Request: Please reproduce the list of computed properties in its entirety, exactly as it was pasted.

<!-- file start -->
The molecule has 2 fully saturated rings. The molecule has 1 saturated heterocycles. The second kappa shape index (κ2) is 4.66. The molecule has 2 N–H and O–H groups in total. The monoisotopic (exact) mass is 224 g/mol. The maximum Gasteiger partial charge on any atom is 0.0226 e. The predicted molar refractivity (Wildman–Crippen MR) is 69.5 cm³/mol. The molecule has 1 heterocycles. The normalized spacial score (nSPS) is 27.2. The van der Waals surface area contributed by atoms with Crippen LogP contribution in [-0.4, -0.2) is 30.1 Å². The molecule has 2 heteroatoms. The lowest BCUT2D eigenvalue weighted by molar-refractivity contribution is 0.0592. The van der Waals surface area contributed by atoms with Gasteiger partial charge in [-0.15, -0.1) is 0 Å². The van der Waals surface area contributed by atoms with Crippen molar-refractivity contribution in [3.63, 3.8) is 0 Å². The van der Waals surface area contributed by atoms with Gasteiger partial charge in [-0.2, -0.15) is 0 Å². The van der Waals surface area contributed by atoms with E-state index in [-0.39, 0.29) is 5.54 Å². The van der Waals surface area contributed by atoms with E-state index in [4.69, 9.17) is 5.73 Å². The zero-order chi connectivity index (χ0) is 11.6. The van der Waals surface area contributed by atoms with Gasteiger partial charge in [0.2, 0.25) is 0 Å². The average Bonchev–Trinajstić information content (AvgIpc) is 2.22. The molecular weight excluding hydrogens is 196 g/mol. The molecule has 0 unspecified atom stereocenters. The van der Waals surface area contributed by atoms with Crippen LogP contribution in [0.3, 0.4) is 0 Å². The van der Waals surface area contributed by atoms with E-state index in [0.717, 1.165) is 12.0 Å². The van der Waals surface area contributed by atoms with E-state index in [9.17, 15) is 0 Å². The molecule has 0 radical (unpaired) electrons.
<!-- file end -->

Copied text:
The molecule has 2 fully saturated rings. The molecule has 1 saturated heterocycles. The second kappa shape index (κ2) is 4.66. The molecule has 2 N–H and O–H groups in total. The monoisotopic (exact) mass is 224 g/mol. The maximum Gasteiger partial charge on any atom is 0.0226 e. The predicted molar refractivity (Wildman–Crippen MR) is 69.5 cm³/mol. The molecule has 1 heterocycles. The normalized spacial score (nSPS) is 27.2. The van der Waals surface area contributed by atoms with Crippen LogP contribution in [-0.4, -0.2) is 30.1 Å². The molecule has 2 heteroatoms. The lowest BCUT2D eigenvalue weighted by molar-refractivity contribution is 0.0592. The van der Waals surface area contributed by atoms with Gasteiger partial charge in [-0.15, -0.1) is 0 Å². The van der Waals surface area contributed by atoms with Crippen molar-refractivity contribution in [3.63, 3.8) is 0 Å². The van der Waals surface area contributed by atoms with Gasteiger partial charge in [-0.2, -0.15) is 0 Å². The van der Waals surface area contributed by atoms with E-state index in [-0.39, 0.29) is 5.54 Å². The van der Waals surface area contributed by atoms with E-state index in [4.69, 9.17) is 5.73 Å². The zero-order chi connectivity index (χ0) is 11.6. The van der Waals surface area contributed by atoms with Gasteiger partial charge in [0.2, 0.25) is 0 Å². The average Bonchev–Trinajstić information content (AvgIpc) is 2.22. The molecular weight excluding hydrogens is 196 g/mol. The molecule has 0 unspecified atom stereocenters. The van der Waals surface area contributed by atoms with Crippen LogP contribution in [0.3, 0.4) is 0 Å². The van der Waals surface area contributed by atoms with E-state index in [0.717, 1.165) is 12.0 Å². The van der Waals surface area contributed by atoms with E-state index in [9.17, 15) is 0 Å². The molecule has 0 radical (unpaired) electrons.